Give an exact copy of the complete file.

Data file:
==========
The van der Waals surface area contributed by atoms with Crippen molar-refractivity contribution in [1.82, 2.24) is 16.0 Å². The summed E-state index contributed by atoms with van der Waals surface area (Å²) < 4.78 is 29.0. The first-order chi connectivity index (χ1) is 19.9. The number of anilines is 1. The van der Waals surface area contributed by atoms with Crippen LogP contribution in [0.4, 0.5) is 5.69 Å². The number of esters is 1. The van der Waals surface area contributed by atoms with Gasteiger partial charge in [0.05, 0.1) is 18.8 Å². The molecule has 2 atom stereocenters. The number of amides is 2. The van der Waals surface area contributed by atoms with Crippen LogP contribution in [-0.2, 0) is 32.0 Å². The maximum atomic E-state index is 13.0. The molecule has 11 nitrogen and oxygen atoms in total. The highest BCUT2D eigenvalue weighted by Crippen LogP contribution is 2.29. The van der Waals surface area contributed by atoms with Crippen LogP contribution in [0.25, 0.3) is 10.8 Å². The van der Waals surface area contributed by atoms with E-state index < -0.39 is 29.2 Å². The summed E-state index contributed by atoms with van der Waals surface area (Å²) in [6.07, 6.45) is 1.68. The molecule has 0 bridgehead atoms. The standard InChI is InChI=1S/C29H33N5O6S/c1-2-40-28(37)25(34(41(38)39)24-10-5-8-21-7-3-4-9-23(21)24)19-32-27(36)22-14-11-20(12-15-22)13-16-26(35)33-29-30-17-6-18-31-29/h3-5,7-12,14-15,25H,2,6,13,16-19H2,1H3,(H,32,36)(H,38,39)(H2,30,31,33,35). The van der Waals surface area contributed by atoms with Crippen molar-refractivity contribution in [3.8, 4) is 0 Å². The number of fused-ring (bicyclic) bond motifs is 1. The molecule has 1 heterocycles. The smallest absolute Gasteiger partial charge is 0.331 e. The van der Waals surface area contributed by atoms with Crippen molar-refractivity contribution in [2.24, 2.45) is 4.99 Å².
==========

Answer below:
The van der Waals surface area contributed by atoms with Crippen molar-refractivity contribution in [1.82, 2.24) is 16.0 Å². The summed E-state index contributed by atoms with van der Waals surface area (Å²) < 4.78 is 29.0. The first-order chi connectivity index (χ1) is 19.9. The number of anilines is 1. The van der Waals surface area contributed by atoms with Crippen LogP contribution in [0.4, 0.5) is 5.69 Å². The number of esters is 1. The van der Waals surface area contributed by atoms with Gasteiger partial charge in [0.05, 0.1) is 18.8 Å². The molecule has 2 atom stereocenters. The number of amides is 2. The van der Waals surface area contributed by atoms with Crippen LogP contribution in [-0.2, 0) is 32.0 Å². The maximum atomic E-state index is 13.0. The molecule has 11 nitrogen and oxygen atoms in total. The highest BCUT2D eigenvalue weighted by Crippen LogP contribution is 2.29. The van der Waals surface area contributed by atoms with Crippen LogP contribution in [0.25, 0.3) is 10.8 Å². The van der Waals surface area contributed by atoms with E-state index < -0.39 is 29.2 Å². The summed E-state index contributed by atoms with van der Waals surface area (Å²) in [6.07, 6.45) is 1.68. The molecule has 0 bridgehead atoms. The standard InChI is InChI=1S/C29H33N5O6S/c1-2-40-28(37)25(34(41(38)39)24-10-5-8-21-7-3-4-9-23(21)24)19-32-27(36)22-14-11-20(12-15-22)13-16-26(35)33-29-30-17-6-18-31-29/h3-5,7-12,14-15,25H,2,6,13,16-19H2,1H3,(H,32,36)(H,38,39)(H2,30,31,33,35). The van der Waals surface area contributed by atoms with Crippen molar-refractivity contribution in [3.8, 4) is 0 Å². The number of fused-ring (bicyclic) bond motifs is 1. The molecule has 1 heterocycles. The smallest absolute Gasteiger partial charge is 0.331 e. The van der Waals surface area contributed by atoms with Crippen molar-refractivity contribution in [2.24, 2.45) is 4.99 Å².